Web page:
Enforcing the Right to Audit Supplier Invoices

Someday, we'll all have access to Spend Management technology that makes it virtually impossible to pay a non-contracted price for goods and services. But this panacea -- which would require tight integration of spend visibility, sourcing, procurement, contract management and payment technology -- is something that for many organizations will be decades off (though in theory it could be accomplished today). Until this point, it will continue to be necessary for most organizations to conduct manual supplier invoice audits. David Rotor provides proof about the types of returns such efforts can bring over on his blog Procurement Investor.

In his post on the subject, David describes his experience in one supplier invoice audit situation when he was working for CN Railways. The supplier in question, a Canadian subsidiary of a "global MRO parts supplier" appears to have been intentionally overcharging on a systematic basis. David writes: "The relationship was worth about C$12 million a year, mostly driven through a huge number of small dollar transactions ... We had the right to audit, and on 24 hours notice put a couple of internal auditors into the supplier's offices. We agreed to sample about 1000 invoices and share the results with the supplier. We found that roughly 50% of the invoices had pricing errors which pointed to our concern about the quality of their data system, when we also observed that about 83% of the errors were in the supplier's favour it suggested that we might also have an ethical concern about their behaviour. The difference between contracted prices and invoiced prices was roughly $1M (8% of the C$12 million in sales). For a railway that only made $75M in profit that year, it was pretty significant.”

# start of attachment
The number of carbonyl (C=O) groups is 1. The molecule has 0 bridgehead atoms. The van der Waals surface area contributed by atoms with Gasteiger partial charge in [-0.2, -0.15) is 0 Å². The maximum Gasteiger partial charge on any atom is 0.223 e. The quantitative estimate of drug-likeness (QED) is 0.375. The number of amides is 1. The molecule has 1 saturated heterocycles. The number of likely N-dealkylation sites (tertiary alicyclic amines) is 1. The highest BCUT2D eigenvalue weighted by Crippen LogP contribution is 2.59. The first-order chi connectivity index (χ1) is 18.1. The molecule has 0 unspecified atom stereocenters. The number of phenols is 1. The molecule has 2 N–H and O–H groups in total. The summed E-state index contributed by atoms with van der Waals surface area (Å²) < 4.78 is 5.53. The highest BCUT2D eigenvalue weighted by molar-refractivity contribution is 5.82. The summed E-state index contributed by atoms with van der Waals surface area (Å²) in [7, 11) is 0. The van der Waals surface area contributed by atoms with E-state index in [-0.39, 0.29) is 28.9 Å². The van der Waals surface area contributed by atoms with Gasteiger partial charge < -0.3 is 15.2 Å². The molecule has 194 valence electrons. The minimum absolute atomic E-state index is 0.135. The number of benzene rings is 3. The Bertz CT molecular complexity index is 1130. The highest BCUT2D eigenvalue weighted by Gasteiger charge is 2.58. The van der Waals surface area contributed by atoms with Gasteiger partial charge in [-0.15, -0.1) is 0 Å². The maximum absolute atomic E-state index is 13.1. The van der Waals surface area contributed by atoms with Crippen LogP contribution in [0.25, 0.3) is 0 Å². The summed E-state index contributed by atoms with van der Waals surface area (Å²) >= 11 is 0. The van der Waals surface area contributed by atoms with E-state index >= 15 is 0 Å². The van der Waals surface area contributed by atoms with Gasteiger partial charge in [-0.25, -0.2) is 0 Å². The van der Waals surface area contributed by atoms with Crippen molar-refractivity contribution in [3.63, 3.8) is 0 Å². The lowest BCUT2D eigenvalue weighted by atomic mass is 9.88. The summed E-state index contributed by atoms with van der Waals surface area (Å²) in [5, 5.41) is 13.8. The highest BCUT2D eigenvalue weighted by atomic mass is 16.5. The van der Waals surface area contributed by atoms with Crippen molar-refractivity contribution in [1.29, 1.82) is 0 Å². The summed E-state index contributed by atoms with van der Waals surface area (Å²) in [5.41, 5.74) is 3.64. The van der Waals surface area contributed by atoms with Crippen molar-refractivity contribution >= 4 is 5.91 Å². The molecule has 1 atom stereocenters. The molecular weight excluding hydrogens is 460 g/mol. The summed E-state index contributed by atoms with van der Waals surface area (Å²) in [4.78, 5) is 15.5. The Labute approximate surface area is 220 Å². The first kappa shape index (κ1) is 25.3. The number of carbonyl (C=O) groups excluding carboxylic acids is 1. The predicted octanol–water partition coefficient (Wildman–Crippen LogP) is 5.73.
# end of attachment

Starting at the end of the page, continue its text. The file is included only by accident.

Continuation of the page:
Check out the rest of David's post and see for yourself why it can make sense to allocate headcount over to the supplier audit side of procurement. Even if you don't have budget for the latest in e-procurement, spend visibility, and EIPP technology, there's no excuse not to toss headcount at the problem today. The returns will often more than cover the cost.

Jason Busch

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